Women will tell you they don’t know precisely when, or how, they become aware that a man is a sexual predator. To never stay late or go to drinks or email in a manner that could be taken the wrong way.
Someone — almost always another woman — usually tells us, in ways explicit and implicit, to be careful around a man. These “whisper networks,” as they’re often called, are what women use to keep each other safe when normal routes of protection — HR complaints, direct confrontation, the police — simply won’t work, either because of a man’s power or because the burden of proof, when it comes to sexual harassment, is so heavy, and the price of becoming an accuser is so steep.
And when the gossip is authenticated in the press, it just confirms the sad truth we’ve gradually come to understand, from years of gossip and personal experience: that all types of men, in all types of positions and political persuasions, develop and maintain power by exploiting women’s lack of it.
Whether it’s Donald Trump or Roger Ailes, Harvey Weinstein or the myriad “devils in pussy hats,” the message remains: We trust men at our own peril.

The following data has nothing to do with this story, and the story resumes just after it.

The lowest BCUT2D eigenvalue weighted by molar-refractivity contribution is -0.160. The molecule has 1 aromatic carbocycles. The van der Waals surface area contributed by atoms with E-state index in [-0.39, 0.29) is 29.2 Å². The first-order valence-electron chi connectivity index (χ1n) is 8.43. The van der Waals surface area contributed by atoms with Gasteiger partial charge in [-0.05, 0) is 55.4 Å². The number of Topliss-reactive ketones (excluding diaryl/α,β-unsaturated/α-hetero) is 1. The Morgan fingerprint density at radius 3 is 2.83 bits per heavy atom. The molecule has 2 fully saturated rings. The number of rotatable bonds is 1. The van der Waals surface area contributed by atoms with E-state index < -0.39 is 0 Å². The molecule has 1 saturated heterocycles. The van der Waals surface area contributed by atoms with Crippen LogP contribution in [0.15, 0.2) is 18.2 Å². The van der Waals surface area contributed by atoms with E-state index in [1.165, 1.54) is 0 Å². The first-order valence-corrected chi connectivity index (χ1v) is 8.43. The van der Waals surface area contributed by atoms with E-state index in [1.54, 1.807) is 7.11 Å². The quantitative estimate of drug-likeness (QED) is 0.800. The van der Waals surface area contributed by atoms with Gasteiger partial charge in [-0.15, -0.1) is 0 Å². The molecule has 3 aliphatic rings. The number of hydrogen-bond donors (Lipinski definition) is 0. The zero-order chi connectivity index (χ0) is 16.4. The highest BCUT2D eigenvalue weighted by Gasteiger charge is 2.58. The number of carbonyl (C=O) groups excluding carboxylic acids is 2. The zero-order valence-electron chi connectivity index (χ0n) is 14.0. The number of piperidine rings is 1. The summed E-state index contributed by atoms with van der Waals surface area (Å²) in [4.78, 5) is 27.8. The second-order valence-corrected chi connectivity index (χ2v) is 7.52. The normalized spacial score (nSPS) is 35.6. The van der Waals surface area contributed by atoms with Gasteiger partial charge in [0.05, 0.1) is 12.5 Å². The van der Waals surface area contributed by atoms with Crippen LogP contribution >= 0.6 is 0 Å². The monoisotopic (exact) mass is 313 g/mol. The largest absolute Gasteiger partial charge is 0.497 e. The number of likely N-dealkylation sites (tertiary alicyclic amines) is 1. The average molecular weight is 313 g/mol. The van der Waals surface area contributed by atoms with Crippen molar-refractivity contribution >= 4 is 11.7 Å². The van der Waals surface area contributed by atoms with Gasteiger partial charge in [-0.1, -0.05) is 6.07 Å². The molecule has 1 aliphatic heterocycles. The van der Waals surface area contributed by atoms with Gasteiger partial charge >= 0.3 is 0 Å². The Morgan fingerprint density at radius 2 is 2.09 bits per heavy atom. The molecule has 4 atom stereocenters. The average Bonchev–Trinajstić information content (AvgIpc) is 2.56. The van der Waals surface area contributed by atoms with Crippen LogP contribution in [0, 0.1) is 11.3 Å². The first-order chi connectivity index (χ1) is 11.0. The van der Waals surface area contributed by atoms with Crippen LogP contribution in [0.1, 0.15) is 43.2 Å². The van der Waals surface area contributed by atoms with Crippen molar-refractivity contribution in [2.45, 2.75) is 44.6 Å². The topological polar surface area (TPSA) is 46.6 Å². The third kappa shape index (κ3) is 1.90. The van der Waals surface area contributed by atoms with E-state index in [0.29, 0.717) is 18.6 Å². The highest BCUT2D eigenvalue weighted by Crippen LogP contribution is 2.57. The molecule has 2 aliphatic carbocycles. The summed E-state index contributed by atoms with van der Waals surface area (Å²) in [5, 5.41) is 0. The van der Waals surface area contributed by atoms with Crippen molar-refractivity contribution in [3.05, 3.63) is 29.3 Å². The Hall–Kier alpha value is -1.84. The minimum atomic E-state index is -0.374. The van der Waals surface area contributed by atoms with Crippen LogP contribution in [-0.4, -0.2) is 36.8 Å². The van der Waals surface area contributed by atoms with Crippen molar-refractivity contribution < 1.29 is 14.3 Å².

Unlike Wayans' blaxploitation parody I'm Gonna Get You Sucka, A Low Down Dirty Shame sticks more closely to genre conventions, lightening the action with wisecracks and standard comic interludes.
This sounds dire, but it’s difficult, given the evidence, to argue otherwise.
Of course not all men are harassers and abusers; there are, of course, good men. But there are enough men like Weinstein and Ailes, young and old, liberal and conservative, ones who make us feel like objects, or dirty and out of control in our workplace or classrooms, ones who can and will ruin our lives — that we’ve become dependent on unofficial modes of communication to protect ourselves.
Writer-director Keenan Ivory Wayans also stars as Los Angeles private eye Arthur Shame, a former cop whose troubled past resurfaces when a one-time colleague asks for help in a narcotic case.
During the course of his investigation, he encounters various old connections, ultimately confronting the criminal responsible for Shame's expulsion from the force.